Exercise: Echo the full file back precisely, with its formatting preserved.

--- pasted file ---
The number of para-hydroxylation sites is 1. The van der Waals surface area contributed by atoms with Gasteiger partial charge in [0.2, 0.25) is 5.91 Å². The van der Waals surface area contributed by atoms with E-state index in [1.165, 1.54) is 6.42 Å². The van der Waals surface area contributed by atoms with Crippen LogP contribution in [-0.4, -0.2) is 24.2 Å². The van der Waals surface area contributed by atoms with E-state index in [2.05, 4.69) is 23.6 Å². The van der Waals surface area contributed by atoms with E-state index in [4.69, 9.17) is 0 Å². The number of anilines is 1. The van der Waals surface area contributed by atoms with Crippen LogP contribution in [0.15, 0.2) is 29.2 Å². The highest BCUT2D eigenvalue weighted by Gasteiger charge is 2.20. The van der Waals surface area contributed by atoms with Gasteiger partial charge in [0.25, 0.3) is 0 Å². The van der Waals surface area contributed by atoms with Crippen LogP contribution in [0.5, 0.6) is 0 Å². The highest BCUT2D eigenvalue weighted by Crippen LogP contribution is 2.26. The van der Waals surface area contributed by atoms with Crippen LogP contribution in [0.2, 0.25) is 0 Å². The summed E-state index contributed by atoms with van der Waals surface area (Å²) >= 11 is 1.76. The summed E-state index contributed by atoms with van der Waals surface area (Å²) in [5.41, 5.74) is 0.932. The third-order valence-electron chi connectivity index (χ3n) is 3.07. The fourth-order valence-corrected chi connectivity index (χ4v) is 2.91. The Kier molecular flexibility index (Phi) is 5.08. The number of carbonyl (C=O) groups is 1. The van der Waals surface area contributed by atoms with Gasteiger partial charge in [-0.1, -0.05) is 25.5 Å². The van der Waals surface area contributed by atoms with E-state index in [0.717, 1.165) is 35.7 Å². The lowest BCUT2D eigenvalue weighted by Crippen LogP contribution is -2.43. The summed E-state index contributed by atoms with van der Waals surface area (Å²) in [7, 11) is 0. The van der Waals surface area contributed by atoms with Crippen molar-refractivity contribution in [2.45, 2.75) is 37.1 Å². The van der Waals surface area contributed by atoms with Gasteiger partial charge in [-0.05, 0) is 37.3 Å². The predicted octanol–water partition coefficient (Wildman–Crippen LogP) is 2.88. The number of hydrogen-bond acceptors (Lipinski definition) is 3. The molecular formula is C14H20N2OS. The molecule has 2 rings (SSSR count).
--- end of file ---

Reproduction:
The number of para-hydroxylation sites is 1. The van der Waals surface area contributed by atoms with Gasteiger partial charge in [0.2, 0.25) is 5.91 Å². The van der Waals surface area contributed by atoms with E-state index in [1.165, 1.54) is 6.42 Å². The van der Waals surface area contributed by atoms with Crippen LogP contribution in [-0.4, -0.2) is 24.2 Å². The van der Waals surface area contributed by atoms with E-state index in [2.05, 4.69) is 23.6 Å². The van der Waals surface area contributed by atoms with E-state index in [4.69, 9.17) is 0 Å². The number of anilines is 1. The van der Waals surface area contributed by atoms with Crippen LogP contribution in [0.15, 0.2) is 29.2 Å². The highest BCUT2D eigenvalue weighted by Gasteiger charge is 2.20. The van der Waals surface area contributed by atoms with Gasteiger partial charge in [0.25, 0.3) is 0 Å². The van der Waals surface area contributed by atoms with Crippen LogP contribution in [0.5, 0.6) is 0 Å². The highest BCUT2D eigenvalue weighted by Crippen LogP contribution is 2.26. The van der Waals surface area contributed by atoms with Crippen LogP contribution in [0.2, 0.25) is 0 Å². The summed E-state index contributed by atoms with van der Waals surface area (Å²) >= 11 is 1.76. The summed E-state index contributed by atoms with van der Waals surface area (Å²) in [5.41, 5.74) is 0.932. The third-order valence-electron chi connectivity index (χ3n) is 3.07. The fourth-order valence-corrected chi connectivity index (χ4v) is 2.91. The Kier molecular flexibility index (Phi) is 5.08. The number of carbonyl (C=O) groups is 1. The van der Waals surface area contributed by atoms with Gasteiger partial charge in [-0.1, -0.05) is 25.5 Å². The van der Waals surface area contributed by atoms with E-state index in [0.717, 1.165) is 35.7 Å². The lowest BCUT2D eigenvalue weighted by Crippen LogP contribution is -2.43. The summed E-state index contributed by atoms with van der Waals surface area (Å²) in [7, 11) is 0. The van der Waals surface area contributed by atoms with Crippen molar-refractivity contribution in [2.45, 2.75) is 37.1 Å². The van der Waals surface area contributed by atoms with Gasteiger partial charge in [-0.05, 0) is 37.3 Å². The predicted octanol–water partition coefficient (Wildman–Crippen LogP) is 2.88. The number of hydrogen-bond acceptors (Lipinski definition) is 3. The molecular formula is C14H20N2OS. The molecule has 2 rings (SSSR count).